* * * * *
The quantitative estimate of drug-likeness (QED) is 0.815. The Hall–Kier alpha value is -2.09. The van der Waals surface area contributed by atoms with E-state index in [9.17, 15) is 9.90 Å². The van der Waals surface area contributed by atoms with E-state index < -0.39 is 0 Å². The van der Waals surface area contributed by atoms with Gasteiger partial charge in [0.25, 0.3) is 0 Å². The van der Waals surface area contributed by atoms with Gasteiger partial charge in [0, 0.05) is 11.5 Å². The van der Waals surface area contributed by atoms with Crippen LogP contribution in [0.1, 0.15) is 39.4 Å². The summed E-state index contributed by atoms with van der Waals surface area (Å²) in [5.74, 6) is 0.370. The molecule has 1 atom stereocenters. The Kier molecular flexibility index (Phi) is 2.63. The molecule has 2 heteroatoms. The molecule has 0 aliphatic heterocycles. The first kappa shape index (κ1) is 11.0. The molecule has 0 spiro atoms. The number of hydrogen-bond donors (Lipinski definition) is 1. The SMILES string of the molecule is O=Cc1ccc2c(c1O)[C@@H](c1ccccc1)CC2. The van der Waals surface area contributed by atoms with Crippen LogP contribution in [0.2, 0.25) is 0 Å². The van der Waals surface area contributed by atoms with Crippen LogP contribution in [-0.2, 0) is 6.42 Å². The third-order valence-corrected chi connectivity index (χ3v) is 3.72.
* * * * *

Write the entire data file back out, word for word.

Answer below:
The quantitative estimate of drug-likeness (QED) is 0.815. The Hall–Kier alpha value is -2.09. The van der Waals surface area contributed by atoms with E-state index in [9.17, 15) is 9.90 Å². The van der Waals surface area contributed by atoms with E-state index < -0.39 is 0 Å². The van der Waals surface area contributed by atoms with Gasteiger partial charge in [0.25, 0.3) is 0 Å². The van der Waals surface area contributed by atoms with Gasteiger partial charge in [0, 0.05) is 11.5 Å². The van der Waals surface area contributed by atoms with Crippen LogP contribution in [0.1, 0.15) is 39.4 Å². The summed E-state index contributed by atoms with van der Waals surface area (Å²) in [5.74, 6) is 0.370. The molecule has 1 atom stereocenters. The Kier molecular flexibility index (Phi) is 2.63. The molecule has 2 heteroatoms. The molecule has 0 aliphatic heterocycles. The first kappa shape index (κ1) is 11.0. The molecule has 0 spiro atoms. The number of hydrogen-bond donors (Lipinski definition) is 1. The SMILES string of the molecule is O=Cc1ccc2c(c1O)[C@@H](c1ccccc1)CC2. The van der Waals surface area contributed by atoms with Crippen LogP contribution in [0.2, 0.25) is 0 Å². The van der Waals surface area contributed by atoms with Crippen LogP contribution in [-0.2, 0) is 6.42 Å². The third-order valence-corrected chi connectivity index (χ3v) is 3.72.